What do Angela Merkel and Viktor Orban have in common? Only one thing: They're both embarking on a fourth term in office. Nothing else unites them. Not only are they at odds politically, Orban now has a decisive advantage over Merkel: He can govern without having to go through the tedious process of considering his coalition partners. Merkel will secretly envy him.
Actually, though, she should fear him. Orban's Hungary is the model for the revocation of the post-1945 liberal consensus in Europe. It is a democratically legitimized one-party state, somewhere between a flawed democracy and the autocratic behavior of Putin and Erdogan. An "illiberal democracy," as Orban calls it.
A political star of the East
Orbanism is also having an impact beyond his direct sphere of influence in his country of just 10 million people. Poland's ruling Law and Justice (PiS) party is copying its ideological brother and political twin as best it can; the Czech Republic and Slovakia also openly sympathize with the populist reorganization of the state.
Together these four countries constitute the Visegrad Group; they are an anti-Brussels resistance cell, accusing the EU of dictating to them. As early as 2016, PiS leader Jaroslaw Kaczynski was already saying enthusiastically of Orban, "We're learning from him." Hardly any other election in recent history in any of the smaller EU countries can claim to have such far-reaching significance for the relationship between western and eastern Europe. This is confirmed by Orban's martial predictions. The year 2018 will be "a year of big battles," he prophesied; now the 54-year-old is set to launch further attacks on Brussels.
The partial lack of understanding between the old and new EU is very problematic. The eastern countries simply cannot understand the multicultural zeitgeist in the western EU, let alone accept it. The west's point of view is that Orban's Fidesz party and Kaczynski's PiS are simply right-wing populists and badly behaved, ungrateful EU profiteers. These different perspectives in themselves already complicate matters.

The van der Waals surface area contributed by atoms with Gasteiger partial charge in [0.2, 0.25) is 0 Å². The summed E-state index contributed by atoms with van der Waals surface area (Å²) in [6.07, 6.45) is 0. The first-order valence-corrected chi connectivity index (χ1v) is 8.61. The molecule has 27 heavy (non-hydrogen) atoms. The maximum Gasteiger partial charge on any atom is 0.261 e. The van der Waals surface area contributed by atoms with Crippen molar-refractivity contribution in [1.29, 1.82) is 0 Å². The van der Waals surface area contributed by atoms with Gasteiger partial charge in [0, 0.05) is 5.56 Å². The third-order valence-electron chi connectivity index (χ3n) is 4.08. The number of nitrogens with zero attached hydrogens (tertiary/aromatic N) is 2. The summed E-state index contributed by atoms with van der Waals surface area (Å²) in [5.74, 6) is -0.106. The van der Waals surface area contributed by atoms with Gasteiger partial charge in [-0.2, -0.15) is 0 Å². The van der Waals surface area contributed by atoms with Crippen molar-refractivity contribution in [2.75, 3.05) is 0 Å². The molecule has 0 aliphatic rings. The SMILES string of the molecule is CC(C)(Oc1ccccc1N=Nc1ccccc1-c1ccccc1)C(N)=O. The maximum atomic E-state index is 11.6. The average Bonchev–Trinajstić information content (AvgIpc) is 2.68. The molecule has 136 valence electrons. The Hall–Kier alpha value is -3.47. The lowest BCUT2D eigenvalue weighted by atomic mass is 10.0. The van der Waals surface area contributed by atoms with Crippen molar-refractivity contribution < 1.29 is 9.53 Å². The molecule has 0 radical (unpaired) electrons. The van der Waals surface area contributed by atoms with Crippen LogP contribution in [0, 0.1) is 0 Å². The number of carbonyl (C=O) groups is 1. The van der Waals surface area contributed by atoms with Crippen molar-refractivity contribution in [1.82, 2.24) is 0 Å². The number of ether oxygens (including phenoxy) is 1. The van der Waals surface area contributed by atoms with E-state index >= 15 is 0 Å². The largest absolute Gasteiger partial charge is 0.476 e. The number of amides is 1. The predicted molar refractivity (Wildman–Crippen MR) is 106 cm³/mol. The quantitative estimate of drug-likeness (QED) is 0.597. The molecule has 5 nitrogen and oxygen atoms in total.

What is clear is that Orban represents the biggest challenge to the EU family since the start of the new era of eastward expansion. By EU standards, he is the pioneer of the one-party state. From a global perspective, he is in the ranks of the new proponents of dictator-style democracy — Putin, Trump and Erdogan. All are natural enemies of ideas that went unchallenged for decades and that characterized the internal cohesion of Europe: democracy, freedom of speech and of the press, and the rule of law.
Orban's strength is the EU's weakness
The reason Orban's triumphal progress in his own country has been so successful for so many years is that the conservative parties in the EU Parliament in Strasbourg are politely standing by while he deconstructs the Hungarian state. The EPP (European People's Party), and in particular its biggest national group, Germany's Christian Democrats, needs the votes of the Fidesz party representatives. It doesn't want to risk the EU parliamentary majority tipping in the Socialists' favor. In short, the EPP is protecting Orban out of pure self-interest, so its lukewarm criticism is not credible.
EU west and EU east — a case for mediation
Nonetheless, if the EU wants to overcome its internal crisis, it will have to learn to understand. To understand that the recent past — the past people remember — was completely different in the East and in the West. There is a more pronounced inclination towards an authoritarian style of leadership in Poland, Hungary or Serbia because people are familiar with it from Soviet times.
If it is popular again today, this can be explained by the loss of the nation-state identity for ideological reasons, which lasted until 1989. People in the east seem to feel a need to recapture a sense of homeland before they will be prepared to be absorbed by the EU group. And one explanation for the defensive attitude towards refugees — Muslims, to boot! — may simply be a lack of experience in dealing with foreigners. People who were brought up so differently to their counterparts in Munich, Copenhagen or Lyon have big problems with Westerners prescribing political correctness.
On the other hand, a contract is a contract. Hungary joined the EU; so did Poland. There are obligations associated with this. They knew the rules of the game. Maybe there's still time for mediation. After that, what applies in football must also apply here: In the case of a severe foul, the red card.Volker Wagener